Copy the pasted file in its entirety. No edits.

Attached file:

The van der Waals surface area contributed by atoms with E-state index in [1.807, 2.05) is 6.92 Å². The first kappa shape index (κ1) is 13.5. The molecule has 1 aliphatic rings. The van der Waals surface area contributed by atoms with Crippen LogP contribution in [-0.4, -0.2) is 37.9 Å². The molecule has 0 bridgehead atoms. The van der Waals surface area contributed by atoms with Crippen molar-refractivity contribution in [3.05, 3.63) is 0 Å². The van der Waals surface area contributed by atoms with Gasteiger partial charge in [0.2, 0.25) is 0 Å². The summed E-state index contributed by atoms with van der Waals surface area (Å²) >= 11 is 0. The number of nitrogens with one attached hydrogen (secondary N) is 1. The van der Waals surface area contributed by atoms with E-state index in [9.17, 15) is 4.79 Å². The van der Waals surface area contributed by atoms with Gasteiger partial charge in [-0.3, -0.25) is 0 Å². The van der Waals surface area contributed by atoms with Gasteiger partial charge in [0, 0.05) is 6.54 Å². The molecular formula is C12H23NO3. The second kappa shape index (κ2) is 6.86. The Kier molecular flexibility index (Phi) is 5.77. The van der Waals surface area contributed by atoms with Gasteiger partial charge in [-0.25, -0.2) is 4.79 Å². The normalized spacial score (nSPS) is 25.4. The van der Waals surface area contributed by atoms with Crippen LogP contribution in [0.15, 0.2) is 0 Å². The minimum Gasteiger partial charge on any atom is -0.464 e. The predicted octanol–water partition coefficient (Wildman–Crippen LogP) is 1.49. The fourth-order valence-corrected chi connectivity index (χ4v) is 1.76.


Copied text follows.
The van der Waals surface area contributed by atoms with E-state index in [1.807, 2.05) is 6.92 Å². The first kappa shape index (κ1) is 13.5. The molecule has 1 aliphatic rings. The van der Waals surface area contributed by atoms with Crippen LogP contribution in [-0.4, -0.2) is 37.9 Å². The molecule has 0 bridgehead atoms. The van der Waals surface area contributed by atoms with Crippen molar-refractivity contribution in [3.05, 3.63) is 0 Å². The van der Waals surface area contributed by atoms with Gasteiger partial charge in [0.2, 0.25) is 0 Å². The summed E-state index contributed by atoms with van der Waals surface area (Å²) >= 11 is 0. The number of nitrogens with one attached hydrogen (secondary N) is 1. The van der Waals surface area contributed by atoms with E-state index in [9.17, 15) is 4.79 Å². The van der Waals surface area contributed by atoms with Gasteiger partial charge in [-0.3, -0.25) is 0 Å². The van der Waals surface area contributed by atoms with Gasteiger partial charge in [0, 0.05) is 6.54 Å². The molecular formula is C12H23NO3. The second kappa shape index (κ2) is 6.86. The Kier molecular flexibility index (Phi) is 5.77. The van der Waals surface area contributed by atoms with Gasteiger partial charge in [-0.25, -0.2) is 4.79 Å². The normalized spacial score (nSPS) is 25.4. The van der Waals surface area contributed by atoms with Crippen LogP contribution in [0.15, 0.2) is 0 Å². The minimum Gasteiger partial charge on any atom is -0.464 e. The predicted octanol–water partition coefficient (Wildman–Crippen LogP) is 1.49. The fourth-order valence-corrected chi connectivity index (χ4v) is 1.76.